Exchange-traded funds offer a convenient way to invest in sectors or niches that interest you. If you'd like to add some metal and mining stocks to your portfolio but don't have the time or expertise to hand-pick a few, the SPDR S&P Metals and Mining ETF (NYSEMKT:XME) could save you a lot of trouble. Instead of trying to figure out which metal and mining stocks will perform best, you can use this ETF to invest in lots of them simultaneously.
ETFs often sport lower expense ratios than their mutual fund cousins. This ETF, focused on metal and mining stocks, sports a relatively low expense ratio -- an annual fee -- of 0.35%.
This ETF has underperformed the world market over the past three and five years. As with most investments, of course, we can't expect outstanding performances in every quarter or year. Investors with conviction need to wait for their holdings to deliver.
Why Metal and Mining Stocks?
Our global economic slump is finally easing, and as the recovery heats up, construction and infrastructure projects get under way, and manufacturing kicks into a higher gear, demand for metals and minerals will increase. Thus, the situation is promising for metal and mining stocks.
More than a handful of metal and mining stocks had strong performances over the past year. AK Steel Holding (NYSE:AKS) surged 41%. Some are hopeful for the company's prospects thanks to a recovering auto industry and price hikes. It has its fans on Wall Street, too, with Goldman Sachs recently waxing positive on the stock. Bears don't like AK Steel's pension and health care obligations to retirees, though, and worry that carmakers might decrease their demand for steel in favor of lighter carbon fiber. (The auto industry generates about half of AK Steel's revenue.)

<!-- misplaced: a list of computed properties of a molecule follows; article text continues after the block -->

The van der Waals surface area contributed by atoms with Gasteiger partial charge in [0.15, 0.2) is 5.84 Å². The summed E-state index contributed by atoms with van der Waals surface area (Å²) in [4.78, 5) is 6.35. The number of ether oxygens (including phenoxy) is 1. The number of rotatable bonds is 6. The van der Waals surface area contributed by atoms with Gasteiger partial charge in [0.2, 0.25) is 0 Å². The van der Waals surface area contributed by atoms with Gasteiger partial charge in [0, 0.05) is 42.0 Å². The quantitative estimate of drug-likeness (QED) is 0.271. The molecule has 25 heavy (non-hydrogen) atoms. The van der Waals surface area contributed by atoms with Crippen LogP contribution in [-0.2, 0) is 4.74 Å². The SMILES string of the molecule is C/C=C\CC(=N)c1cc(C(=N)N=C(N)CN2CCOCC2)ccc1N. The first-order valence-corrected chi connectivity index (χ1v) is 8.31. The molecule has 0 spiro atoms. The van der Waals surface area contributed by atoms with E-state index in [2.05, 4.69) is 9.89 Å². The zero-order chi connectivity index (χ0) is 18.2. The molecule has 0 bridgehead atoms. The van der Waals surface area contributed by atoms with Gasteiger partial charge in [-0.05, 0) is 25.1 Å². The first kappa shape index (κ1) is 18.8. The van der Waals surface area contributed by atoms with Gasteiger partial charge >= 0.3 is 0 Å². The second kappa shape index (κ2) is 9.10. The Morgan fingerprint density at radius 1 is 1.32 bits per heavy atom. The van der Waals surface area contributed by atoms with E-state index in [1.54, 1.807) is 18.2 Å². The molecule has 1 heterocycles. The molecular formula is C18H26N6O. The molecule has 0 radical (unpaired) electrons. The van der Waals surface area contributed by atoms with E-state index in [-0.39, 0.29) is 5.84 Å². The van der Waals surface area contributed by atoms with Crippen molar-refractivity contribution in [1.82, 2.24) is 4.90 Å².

Other metal and mining stocks didn't do quite as well over the last year, but could see their fortunes change in the coming years. Freeport McMoRan Copper & Gold (NYSE:FCX) shed 3%, and yields about 3.5%. The world's largest publicly traded copper producer has been challenged by falling copper and gold prices, but while that can crush some metals companies, Freeport McMoRan Copper & Gold is exceptionally diversified, producing several metals; it is also very involved in the energy industry, due to recent purchases of oil and gas exploration and drilling companies. While some wait for better days, others see Freeport's stock as appealing.
Cliffs Natural Resources (NYSE:CLF) sank 11%, struggling in a weak coal market. Its financial statements don't offer a lot to love lately, with free cash flow negative and debt substantial and growing. Meanwhile, Cliffs recently suspended development of its chromite mine in Ontario, and the stock is heavily shorted. Cliffs does sport a 2.3% dividend yield, but it's not a stranger to dividend cuts. Two bright spots are an uptick in demand from China and rising iron ore prices.
Walter Energy (NASDAQOTH:WLTGQ) plunged 52%. Walter Energy is a pure play in metallurgical ("met") coal, needed by the steel industry, and has fallen on hard times. For example, it slashed its dividend by 92% a few months ago to help it address its hefty debt. In its third quarter, met coal revenue rose 8%, while costs related to its production dropped 11%. That's promising, but total revenue was down 26% due to falling met coal prices, and operating losses were wider than expected -- though still far narrower than year-ago levels. Those who expect an uptick in demand for met coal might want to consider Walter Energy, but it's not likely to be very profitable in the near future.
The Big Picture
If you're interested in adding some metal and mining stocks to your portfolio, consider doing so via an ETF. A well-chosen ETF can grant you instant diversification across any industry or group of companies -- and make investing in and profiting from it that much easier.
Longtime Fool contributor Selena Maranjian, whom you can follow on Twitter, has no position in any stocks mentioned. The Motley Fool recommends Goldman Sachs. The Motley Fool owns shares of Freeport-McMoRan Copper & Gold. Try any of our Foolish newsletter services free for 30 days. We Fools may not all hold the same opinions, but we all believe that considering a diverse range of insights makes us better investors. The Motley Fool has a disclosure policy.